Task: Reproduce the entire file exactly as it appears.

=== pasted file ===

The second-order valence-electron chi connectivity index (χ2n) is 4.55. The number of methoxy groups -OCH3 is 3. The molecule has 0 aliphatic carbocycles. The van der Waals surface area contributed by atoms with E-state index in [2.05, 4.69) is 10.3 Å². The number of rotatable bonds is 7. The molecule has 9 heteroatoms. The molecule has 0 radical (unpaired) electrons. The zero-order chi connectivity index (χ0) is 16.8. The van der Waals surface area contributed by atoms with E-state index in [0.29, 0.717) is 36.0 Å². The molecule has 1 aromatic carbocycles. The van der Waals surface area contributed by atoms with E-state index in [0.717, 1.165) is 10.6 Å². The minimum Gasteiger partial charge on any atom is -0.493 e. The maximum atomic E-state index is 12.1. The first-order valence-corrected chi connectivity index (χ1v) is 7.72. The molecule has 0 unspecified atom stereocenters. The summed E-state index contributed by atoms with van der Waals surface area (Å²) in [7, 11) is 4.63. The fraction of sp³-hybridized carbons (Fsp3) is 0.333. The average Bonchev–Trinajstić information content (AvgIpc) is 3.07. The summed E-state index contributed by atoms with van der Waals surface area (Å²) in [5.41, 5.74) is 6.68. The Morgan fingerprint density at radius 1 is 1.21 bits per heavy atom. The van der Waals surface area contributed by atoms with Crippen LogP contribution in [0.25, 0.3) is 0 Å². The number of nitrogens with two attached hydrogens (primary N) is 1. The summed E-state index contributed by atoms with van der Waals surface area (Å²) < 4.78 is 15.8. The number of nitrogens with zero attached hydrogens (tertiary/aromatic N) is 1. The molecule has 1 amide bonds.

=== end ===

The second-order valence-electron chi connectivity index (χ2n) is 4.55. The number of methoxy groups -OCH3 is 3. The molecule has 0 aliphatic carbocycles. The van der Waals surface area contributed by atoms with E-state index in [2.05, 4.69) is 10.3 Å². The number of rotatable bonds is 7. The molecule has 9 heteroatoms. The molecule has 0 radical (unpaired) electrons. The zero-order chi connectivity index (χ0) is 16.8. The van der Waals surface area contributed by atoms with E-state index in [0.29, 0.717) is 36.0 Å². The molecule has 1 aromatic carbocycles. The van der Waals surface area contributed by atoms with E-state index in [0.717, 1.165) is 10.6 Å². The minimum Gasteiger partial charge on any atom is -0.493 e. The maximum atomic E-state index is 12.1. The first-order valence-corrected chi connectivity index (χ1v) is 7.72. The molecule has 0 unspecified atom stereocenters. The summed E-state index contributed by atoms with van der Waals surface area (Å²) in [7, 11) is 4.63. The fraction of sp³-hybridized carbons (Fsp3) is 0.333. The average Bonchev–Trinajstić information content (AvgIpc) is 3.07. The summed E-state index contributed by atoms with van der Waals surface area (Å²) in [5.41, 5.74) is 6.68. The Morgan fingerprint density at radius 1 is 1.21 bits per heavy atom. The van der Waals surface area contributed by atoms with Crippen LogP contribution in [0.25, 0.3) is 0 Å². The number of nitrogens with two attached hydrogens (primary N) is 1. The summed E-state index contributed by atoms with van der Waals surface area (Å²) < 4.78 is 15.8. The number of nitrogens with zero attached hydrogens (tertiary/aromatic N) is 1. The molecule has 1 amide bonds.